I am that annoyingly enthusiastic person who is always harping on about eating all the local or traditional foods of the place I am visiting. Little to no research is done on what to see or do, but I’ve always got a list as long as my arm of dishes to try or restaurants to visit. However, there are times when my dogged determination in search of the exotic, authentic or down-right unusual takes its toll on our poor tastebuds, and we find ourselves craving a taste of the familiar. We ate some of the most incredible cuisines in South East Asia, but even I had to admit that you could have too much of a good thing. About once a month we hit pause on anything eaten with chopsticks, anywhere the dining table view was the roadside, and anything we couldn’t pronounce. Which is how we ended up at Khema, a French restaurant and deli with two sites in the heart of Phnom Penh.
After a hot and sweaty tuk tuk ride which took twice as long as it should have, walking into the cool and calm Khema La Poste in the recently rejuvenated Post Office area was a dream. In a past life, this space was a nightclub, but now it is all understated French chic and sophistication. Open all day, we chose to meet in the middle and lunch among the bustling array of local and expat business clientele. I imagine many of them would take advantage of the generous and well-priced lunch menu, a three course offering which changes every two weeks depending on the seasons and chef’s whims. I was tempted, but the a la carte menu filled with familiar favourites was too appealing.
Beef carpaccio was one such dish, and the breathtakingly thin discs of beef did not disappoint this long-time lover of dainty raw beef things. All it needed was a healthy sprinkling of freshly cracked black pepper, and it was ready to melt in our mouths. The chef’s salad came highly recommended and unsurprisingly, given the mountainous portion, is one of Khema’s most popular dishes. The luscious heap of salad greens, tomatoes, olives, cucumber and whatever else was fresh that day, was topped with slices of ham they make in-house and cheese they import from France. In fact, they import all their cheese and cured meat from France; their selection is probably the best in town which is why their cheese and charcuterie platters are such a hit.
Coq au vin was a risky order for a certain someone as there was a recent disastrous experience in an overrated French establishment in Luang Prabang. There, the chicken was tough and that sauce, which he had hoped to dip crusty French bread into, was nowhere to be found. He fared much better with Khema’s succulent chicken which fell away from the bone with a gentle nudge. The sauce could have been more abundant, but there was enough of it to ooze the warmth and flavours of this classic French comfort food.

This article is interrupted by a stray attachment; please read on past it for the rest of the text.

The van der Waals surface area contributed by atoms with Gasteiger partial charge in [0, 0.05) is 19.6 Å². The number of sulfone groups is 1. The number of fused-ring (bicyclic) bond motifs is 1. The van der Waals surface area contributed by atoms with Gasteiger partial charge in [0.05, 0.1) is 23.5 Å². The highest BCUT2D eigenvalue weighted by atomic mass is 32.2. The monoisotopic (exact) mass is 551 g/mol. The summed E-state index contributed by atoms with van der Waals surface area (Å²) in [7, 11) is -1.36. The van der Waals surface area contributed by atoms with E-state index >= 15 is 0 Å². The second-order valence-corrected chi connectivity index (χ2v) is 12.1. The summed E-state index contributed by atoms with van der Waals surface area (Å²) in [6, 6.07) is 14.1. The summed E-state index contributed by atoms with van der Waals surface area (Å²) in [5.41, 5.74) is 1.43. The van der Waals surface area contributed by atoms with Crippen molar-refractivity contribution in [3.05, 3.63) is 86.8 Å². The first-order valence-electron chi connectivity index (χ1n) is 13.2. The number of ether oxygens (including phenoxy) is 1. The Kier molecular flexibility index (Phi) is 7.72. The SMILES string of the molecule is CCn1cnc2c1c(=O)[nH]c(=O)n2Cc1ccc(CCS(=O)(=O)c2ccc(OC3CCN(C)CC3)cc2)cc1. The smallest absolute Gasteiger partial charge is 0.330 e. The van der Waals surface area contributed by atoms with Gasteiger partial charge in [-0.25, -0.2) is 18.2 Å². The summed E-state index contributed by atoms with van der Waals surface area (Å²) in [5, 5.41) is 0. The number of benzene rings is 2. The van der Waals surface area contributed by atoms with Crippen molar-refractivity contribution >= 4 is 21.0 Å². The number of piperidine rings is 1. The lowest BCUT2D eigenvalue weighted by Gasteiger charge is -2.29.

My cravings for puff pastry (believe me, not easily found in South East Asia) led me to the Beef Wellington, which perhaps should actually be called filet de boeuf en croute, given the French theme. But you can call it whatever you like, it’s the taste that matters. My only minor disappointment was that I had asked for beef to be cooked medium rare, and it came out closer to medium. Overdone for me, but not necessarily game over for the whole dish because the beef itself was still exceptionally tender and there were no soggy bottoms to be seen on the pastry. Combined with the mash potatoes and gravy, this is was one satisfying plate of food.
Dessert seemed like overkill but then someone mentioned lemon meringue tart and chocolate fondant, and I miraculously found my second stomach. The tart, pretty as it was, had some flaws; a tart case which was too thick and stodgy, and so much meringue even the eye-wateringly sharp lemon curd was no match for. The fondant passed the ‘gooey centre’ with ease, the decadent chocolate sauce flowing out of it like an rampant volcano. A few mouthfuls and I was defeated, it’s good but do yourself a favour and have a light main so you can fully appreciate the chocolate goodness.
Khema delivered a delightful lunch experience but it seems this restaurant and deli wins fans at all times of the day. Their breakfast and weekend brunch offerings are well loved for the exceptional eggs and free-flowing servings, while the afternoons will see ladies of leisure pile in for tea, cake, and conversation. If we were in town for longer, a cheese and charcuterie platter would have been on the cards because it’s near impossible to get the really good stuff in these parts… and finally, dinner is always a special treat. Their a la carte menu might be the same but the ambience is more elegant and sultry – perfect for those date nights. Khema is the place to go if you find yourself craving a break from the local cuisine and in the mood for being whisked away to a sophisticated French brasserie for the day!
Are you a fan of eating local when you travel?
Thank you to Khema for magnifique French fare, but as always, all opinions are mine and mine alone!
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